In February 2008, Texas A&M announced the university would do a study on birth control for wild animals and eventually cats and dogs. This would be a transformational event in the battle against animal population control. Unfortunately, in a recent conversation with Dwayne Kraemer at Texas A&M, he said “preliminary studies were not panning out the way they hoped.”
There is still much hope though for contraceptives for pets. Many researchers are exploring avenues to make pet contraception a reality, according to Joyce Briggs, president of the Alliance for Contraceptives for Cats and Dogs, thanks to a monetary incentive.
Back in the fall of 2008, the Found Animals Foundation and its partner, ACCD, announced the launch of the Michelson Prize in reproductive biology to encourage researchers to take on the challenge of developing a nonsurgical pet sterilant to address pet overpopulation problems. The Found Animals Foundation is offering $50 million in grants for researchers and a $25 million prize for the researchers who develop a marketable nonsurgical sterilant.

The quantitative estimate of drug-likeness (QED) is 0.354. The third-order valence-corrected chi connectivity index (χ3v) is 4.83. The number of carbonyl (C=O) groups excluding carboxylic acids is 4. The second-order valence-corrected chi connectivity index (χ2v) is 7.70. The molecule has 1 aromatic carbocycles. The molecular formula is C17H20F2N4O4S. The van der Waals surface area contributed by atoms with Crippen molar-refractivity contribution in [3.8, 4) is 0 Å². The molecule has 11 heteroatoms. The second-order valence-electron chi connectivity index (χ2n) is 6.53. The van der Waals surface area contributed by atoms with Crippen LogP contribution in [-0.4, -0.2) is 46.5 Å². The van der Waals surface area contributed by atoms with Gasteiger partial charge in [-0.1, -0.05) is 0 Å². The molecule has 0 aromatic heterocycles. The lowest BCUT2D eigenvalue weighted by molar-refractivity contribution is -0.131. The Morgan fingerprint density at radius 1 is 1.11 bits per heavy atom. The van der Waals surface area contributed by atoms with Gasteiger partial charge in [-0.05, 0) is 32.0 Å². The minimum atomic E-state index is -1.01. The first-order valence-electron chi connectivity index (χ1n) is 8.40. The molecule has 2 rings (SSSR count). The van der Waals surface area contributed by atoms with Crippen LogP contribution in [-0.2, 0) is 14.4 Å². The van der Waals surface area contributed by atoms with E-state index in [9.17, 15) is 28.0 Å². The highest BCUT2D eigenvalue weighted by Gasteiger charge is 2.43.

Let’s keep your fingers crossed that this can become a reality.